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Adapting Social Media to Arabian Gulf Norms
Anthropology News (2017)
  • Norah Abokhodair, University of Washington
  • Adam Hodges
  • Sarah E. Vieweg
Abstract
Saudi Arabia ranks seventh in the world for per-capita social media accounts. Much of this use is driven by the popularity of social media among younger generations, who comprise over half the population in the Gulf Cooperation Council (GCC) region. Yet social media platforms imported from abroad—like Instagram, Snapchat, and Facebook—bring with them assumptions about the individual and notions of privacy that are often at odds with Gulf Arabian social norms and Islamic religious values.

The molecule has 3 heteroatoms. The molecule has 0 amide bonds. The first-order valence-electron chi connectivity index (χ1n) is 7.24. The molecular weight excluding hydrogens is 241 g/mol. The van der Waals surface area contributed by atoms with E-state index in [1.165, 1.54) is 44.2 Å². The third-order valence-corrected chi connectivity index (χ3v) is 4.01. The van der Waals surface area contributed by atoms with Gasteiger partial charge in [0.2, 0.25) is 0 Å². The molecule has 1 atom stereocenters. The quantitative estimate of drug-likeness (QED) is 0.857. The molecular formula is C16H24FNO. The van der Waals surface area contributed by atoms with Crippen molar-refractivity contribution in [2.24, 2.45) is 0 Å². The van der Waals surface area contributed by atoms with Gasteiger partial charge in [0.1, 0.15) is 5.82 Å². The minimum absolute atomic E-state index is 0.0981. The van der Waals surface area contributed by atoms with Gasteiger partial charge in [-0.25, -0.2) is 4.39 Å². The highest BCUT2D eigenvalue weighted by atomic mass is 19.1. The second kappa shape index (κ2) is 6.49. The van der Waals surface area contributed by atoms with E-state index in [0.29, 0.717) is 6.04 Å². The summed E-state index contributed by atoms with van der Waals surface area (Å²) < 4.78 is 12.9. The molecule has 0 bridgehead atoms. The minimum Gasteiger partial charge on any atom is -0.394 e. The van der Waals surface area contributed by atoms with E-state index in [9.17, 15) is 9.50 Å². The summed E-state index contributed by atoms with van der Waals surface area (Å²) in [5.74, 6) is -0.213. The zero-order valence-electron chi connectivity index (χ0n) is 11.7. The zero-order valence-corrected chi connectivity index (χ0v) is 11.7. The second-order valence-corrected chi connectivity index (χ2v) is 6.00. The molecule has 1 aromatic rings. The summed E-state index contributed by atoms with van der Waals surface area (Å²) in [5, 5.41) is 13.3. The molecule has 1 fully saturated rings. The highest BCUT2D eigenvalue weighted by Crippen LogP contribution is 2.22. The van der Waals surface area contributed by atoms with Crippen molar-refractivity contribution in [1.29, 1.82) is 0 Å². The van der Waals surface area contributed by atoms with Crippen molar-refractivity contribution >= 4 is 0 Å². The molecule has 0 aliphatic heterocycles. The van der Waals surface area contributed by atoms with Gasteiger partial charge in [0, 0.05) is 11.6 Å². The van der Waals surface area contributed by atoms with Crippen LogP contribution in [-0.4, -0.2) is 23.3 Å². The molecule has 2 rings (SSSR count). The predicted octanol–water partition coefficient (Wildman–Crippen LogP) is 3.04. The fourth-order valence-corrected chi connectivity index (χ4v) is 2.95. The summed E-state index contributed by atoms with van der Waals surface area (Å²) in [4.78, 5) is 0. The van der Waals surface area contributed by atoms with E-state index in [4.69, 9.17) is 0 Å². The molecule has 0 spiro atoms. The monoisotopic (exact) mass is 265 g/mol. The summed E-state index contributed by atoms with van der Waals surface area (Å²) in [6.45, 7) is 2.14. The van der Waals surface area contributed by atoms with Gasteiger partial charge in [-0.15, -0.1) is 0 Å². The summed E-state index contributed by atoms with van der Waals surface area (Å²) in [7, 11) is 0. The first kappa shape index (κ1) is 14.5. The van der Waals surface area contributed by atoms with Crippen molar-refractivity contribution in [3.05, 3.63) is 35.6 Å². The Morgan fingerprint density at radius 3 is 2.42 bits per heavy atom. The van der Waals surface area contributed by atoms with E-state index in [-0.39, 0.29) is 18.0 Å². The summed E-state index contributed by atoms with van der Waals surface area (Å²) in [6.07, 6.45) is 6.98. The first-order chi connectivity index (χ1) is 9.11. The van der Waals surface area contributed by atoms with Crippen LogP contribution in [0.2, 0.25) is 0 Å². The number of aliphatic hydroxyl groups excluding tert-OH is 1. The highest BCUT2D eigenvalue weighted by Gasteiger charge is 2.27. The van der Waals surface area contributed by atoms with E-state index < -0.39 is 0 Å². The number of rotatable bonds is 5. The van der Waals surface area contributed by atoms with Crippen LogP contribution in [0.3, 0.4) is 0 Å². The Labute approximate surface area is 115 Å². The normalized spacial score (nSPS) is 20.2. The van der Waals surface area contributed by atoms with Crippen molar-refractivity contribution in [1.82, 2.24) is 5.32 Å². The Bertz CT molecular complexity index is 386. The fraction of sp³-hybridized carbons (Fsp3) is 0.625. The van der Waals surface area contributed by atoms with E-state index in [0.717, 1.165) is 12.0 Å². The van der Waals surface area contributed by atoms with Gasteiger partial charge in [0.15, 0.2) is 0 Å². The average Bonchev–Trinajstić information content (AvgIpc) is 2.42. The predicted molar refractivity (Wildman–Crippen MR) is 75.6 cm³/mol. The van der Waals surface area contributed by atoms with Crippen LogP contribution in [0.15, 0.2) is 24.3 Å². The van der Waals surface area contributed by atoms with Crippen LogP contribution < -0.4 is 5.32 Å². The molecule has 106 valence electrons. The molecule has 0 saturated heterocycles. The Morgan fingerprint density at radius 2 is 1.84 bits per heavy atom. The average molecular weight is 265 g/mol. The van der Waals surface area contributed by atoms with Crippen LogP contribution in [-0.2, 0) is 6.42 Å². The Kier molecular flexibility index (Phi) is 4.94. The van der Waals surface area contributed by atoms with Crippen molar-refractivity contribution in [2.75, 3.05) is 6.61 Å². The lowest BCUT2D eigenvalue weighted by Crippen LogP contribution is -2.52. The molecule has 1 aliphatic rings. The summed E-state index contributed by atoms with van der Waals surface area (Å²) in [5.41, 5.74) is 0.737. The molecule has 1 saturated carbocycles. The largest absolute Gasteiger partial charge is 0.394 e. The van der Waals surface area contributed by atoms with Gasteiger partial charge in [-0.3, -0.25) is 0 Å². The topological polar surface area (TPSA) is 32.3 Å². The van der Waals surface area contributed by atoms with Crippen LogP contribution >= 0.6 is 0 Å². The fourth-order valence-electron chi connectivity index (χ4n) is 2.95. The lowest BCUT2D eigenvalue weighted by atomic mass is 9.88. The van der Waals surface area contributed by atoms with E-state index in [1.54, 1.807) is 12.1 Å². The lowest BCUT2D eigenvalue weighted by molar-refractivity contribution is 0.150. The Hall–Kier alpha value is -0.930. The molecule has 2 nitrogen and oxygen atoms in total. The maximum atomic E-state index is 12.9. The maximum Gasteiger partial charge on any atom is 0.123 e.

Our research focuses on the everyday use of social media among citizens of the Gulf States of Qatar and Saudi Arabia (Vieweg and Hodges 2015, Abokhodair and Vieweg 2016, Abokhodair et al. 2017). Through 45 ethnographic interviews with women and men ranging in age from 18 to 35, we gleaned insight into the way these social media users manage privacy concerns online—concerns that are imbued in local social and religious norms—while they adapt and make the technologies their own.
Keywords
  • Saudi Arabia,
  • Qatar,
  • social media,
  • Arabian Gulf,
  • Persian Gulf,
  • Gulf Cooperation Council,
  • Facebook,
  • Instagram,
  • Snapchat,
  • individual,
  • privacy
Publication Date
June 22, 2017
DOI
10.1111/AN.494
Citation Information
Norah Abokhodair, Adam Hodges and Sarah E. Vieweg. "Adapting Social Media to Arabian Gulf Norms" Anthropology News (2017)
Available at: http://works.bepress.com/adamhodges/73/